Such early life experiences shape the way we generally respond to emotions. Men, for instance, are far more likely to try and “shake it off” when sadness descends. This tendency perhaps explains the higher rates of illicit drug and alcohol dependence worldwide among men compared to women.
Similarly, let's suppose we slightly alter the criteria for depression and look at anger and hostility, rather than sadness and worthlessness. In that case, the gender differences for depression start to evaporate. A growing number of mental health professionals argue for a new form of depression to be added to the diagnostic system – one characterised by anger. It is argued that making this distinction will help clinicians identify depression in men.
There are many other examples in which apparent gender differences can be traced back to social, cultural and historical influences. For instance, in many nations, the UAE included, we observe gender differences in levels of university attendance (more women) and performance (better results). According to the US Department of Education, 56 per cent of university admissions are now women, projected to rise to 57 per cent by 2026. Women in higher education generally outperform men, too, and males are far more likely to drop out.
Several ideas are advanced to explain the underrepresentation and underperformance of men at college, from gender differences in early language development to economic woes. However, perhaps part of the explanation is also tied to the historical lack of access to education for women. If access to something was once restricted, then we value it all the more when we get it. It is easy to see how valuing higher education would translate into superior performance and lower dropout rates.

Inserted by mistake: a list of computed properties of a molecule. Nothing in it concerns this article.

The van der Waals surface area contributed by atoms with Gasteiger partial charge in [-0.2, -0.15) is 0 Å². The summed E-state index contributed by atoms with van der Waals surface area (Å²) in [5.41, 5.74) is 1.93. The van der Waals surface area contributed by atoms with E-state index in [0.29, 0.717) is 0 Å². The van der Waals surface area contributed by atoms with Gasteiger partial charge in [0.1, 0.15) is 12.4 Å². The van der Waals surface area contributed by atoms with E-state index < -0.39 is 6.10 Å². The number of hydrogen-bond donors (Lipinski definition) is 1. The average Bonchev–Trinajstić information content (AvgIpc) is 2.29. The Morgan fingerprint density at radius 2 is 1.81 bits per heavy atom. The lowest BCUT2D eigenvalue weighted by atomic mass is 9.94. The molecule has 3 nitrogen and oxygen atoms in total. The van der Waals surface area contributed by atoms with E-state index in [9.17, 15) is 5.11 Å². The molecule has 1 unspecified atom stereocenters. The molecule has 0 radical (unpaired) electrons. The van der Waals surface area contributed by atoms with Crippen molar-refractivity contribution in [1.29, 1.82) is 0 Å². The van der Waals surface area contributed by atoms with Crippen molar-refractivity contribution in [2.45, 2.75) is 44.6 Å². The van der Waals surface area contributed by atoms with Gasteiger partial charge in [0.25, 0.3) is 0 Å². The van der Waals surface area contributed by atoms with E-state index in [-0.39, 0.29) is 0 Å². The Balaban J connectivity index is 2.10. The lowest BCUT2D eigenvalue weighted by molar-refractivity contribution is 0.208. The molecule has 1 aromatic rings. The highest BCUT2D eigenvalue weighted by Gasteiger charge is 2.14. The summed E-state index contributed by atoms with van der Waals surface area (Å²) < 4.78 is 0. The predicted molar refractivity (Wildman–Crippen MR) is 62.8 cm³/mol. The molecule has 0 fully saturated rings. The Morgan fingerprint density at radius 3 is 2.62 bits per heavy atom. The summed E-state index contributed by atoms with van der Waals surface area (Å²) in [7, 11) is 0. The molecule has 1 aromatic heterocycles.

Research has done much to explore gender differences. However, across some of the significant psychological domains – personality, cognitive ability and leadership – men and women are more similar than they are different. Psychologist Janet Shibley Hyde of the University of Wisconsin-Madison pooled 46 major studies exploring gender differences across various psychological domains. Published in American Psychologist in 2005, the take-home message was clear: from childhood to adulthood, men and women are more alike than different on most psychological variables. Ms Hyde dubbed her finding the "gender similarities hypothesis".
While we do occasionally observe gender differences, these are frequently the consequence of historical and social influence. In some cases, such differences are perpetuated by gender bias and systemic, institutionalised gender inequality. These are things we should all choose to challenge. When our societies value individuals equally – when we choose to challenge – they are safer, healthier, happier and more prosperous.
Justin Thomas is a professor of psychology at Zayed University and a columnist for The National